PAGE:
• Girls Have Cooties: While females are sometimes present in Spielberg's films most of the time they are either absent (Jaws, Close Encounters of the Third Kind, Saving Private Ryan), in minor supporting roles (Schindler's List, Lincoln), a damsel in distress and/or depicted as nuisances who prevent the boys from having a great adventure (Indiana Jones and the Temple of Doom, ET The Extra Terrestrial, Hook). Even in Jurassic Park Alex the girl is more frightened than her younger brother, describing dinosaurs as monsters and only in the very end she finally does something heroic to save the day.
  • Growing Up Sucks: Many of Spielberg's films thrive on innocent, na´ve and escapist adventure stories, often shown from a child's point of view. Half of the time they are boyish fantasies. This has lead many movie critics to compare him to a cinematic Peter Pan character, whose films never touch upon real adult issues. Conincidentally Spielberg even made a Peter Pan film, Hook! The criticism has died out a little from the moment Spielberg started making more adult films such as The Color Purple, Schindler's List, Saving Private Ryan, Munich and Lincoln, but even in these serious films you'll find quirky comedy moments, child protagonists or people whom Spielberg looks up to without any critical distance, like historical characters and soldiers. Terry Gilliam once criticized Spielberg for always wanted to leave his audience with happy endings and answers to everything.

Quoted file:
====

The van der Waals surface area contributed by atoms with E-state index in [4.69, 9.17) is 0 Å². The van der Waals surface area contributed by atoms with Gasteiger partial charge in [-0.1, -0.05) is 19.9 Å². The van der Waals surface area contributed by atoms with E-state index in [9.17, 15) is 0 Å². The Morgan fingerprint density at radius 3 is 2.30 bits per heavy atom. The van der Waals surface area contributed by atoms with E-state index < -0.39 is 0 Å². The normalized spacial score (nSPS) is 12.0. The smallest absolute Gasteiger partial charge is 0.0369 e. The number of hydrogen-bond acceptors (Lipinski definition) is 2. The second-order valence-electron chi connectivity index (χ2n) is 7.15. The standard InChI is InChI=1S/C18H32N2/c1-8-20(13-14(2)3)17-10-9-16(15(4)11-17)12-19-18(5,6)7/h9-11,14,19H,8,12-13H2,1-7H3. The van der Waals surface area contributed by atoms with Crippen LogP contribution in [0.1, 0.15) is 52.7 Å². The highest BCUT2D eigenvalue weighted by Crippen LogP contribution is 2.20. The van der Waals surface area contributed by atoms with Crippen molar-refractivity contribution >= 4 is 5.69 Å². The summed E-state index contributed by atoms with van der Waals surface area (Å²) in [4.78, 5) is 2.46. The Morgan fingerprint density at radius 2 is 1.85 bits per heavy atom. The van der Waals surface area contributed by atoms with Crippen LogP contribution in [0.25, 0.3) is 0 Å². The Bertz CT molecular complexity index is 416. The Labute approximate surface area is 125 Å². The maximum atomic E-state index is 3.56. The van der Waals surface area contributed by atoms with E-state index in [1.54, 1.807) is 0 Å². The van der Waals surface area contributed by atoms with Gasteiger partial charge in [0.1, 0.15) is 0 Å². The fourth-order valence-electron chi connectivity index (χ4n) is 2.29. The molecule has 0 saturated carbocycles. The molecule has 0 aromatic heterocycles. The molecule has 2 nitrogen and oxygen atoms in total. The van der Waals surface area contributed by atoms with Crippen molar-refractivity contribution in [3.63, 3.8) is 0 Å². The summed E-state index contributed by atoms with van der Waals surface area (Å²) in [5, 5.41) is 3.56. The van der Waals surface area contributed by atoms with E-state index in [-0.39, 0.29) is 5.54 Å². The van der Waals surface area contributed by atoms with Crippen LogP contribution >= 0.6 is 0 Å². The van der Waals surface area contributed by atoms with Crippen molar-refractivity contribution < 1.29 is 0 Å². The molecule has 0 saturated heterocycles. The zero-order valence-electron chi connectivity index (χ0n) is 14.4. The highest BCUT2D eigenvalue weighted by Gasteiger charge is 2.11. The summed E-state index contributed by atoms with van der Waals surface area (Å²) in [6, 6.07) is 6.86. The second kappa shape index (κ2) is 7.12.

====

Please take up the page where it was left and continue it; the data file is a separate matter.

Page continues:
• Heroic Sacrifice: When good people die in Spielberg's films, they often sacrifice themselves to a greater cause. See Eddie Carr in The Lost World: Jurassic Park, Miller in Saving Private Ryan
  • Heterosexual Life-Partners: With George Lucas.
  • Karmic Death: Villains always get what they deserve, unless they repent before the story is concluded.
  • Kid Hero: Children are often cast as heroes in Spielberg's films or they are at least deemed very important to the progression of the story.
  • Military Superhero: In Spielberg's work soldiers are always cast as brave ordinary people one should look up to, especially if they are American. They won't be perfect people, but they always live up to their duty and do what is right. There's also a strong theme in his more recent work of joining the army for the greater good. In War of the Worlds and Lincoln a youngster wants to join the army, in both occasions because he wants to do his patriotic duty and help his country out. Needless to say that in both cases the boys survive. Of course they do.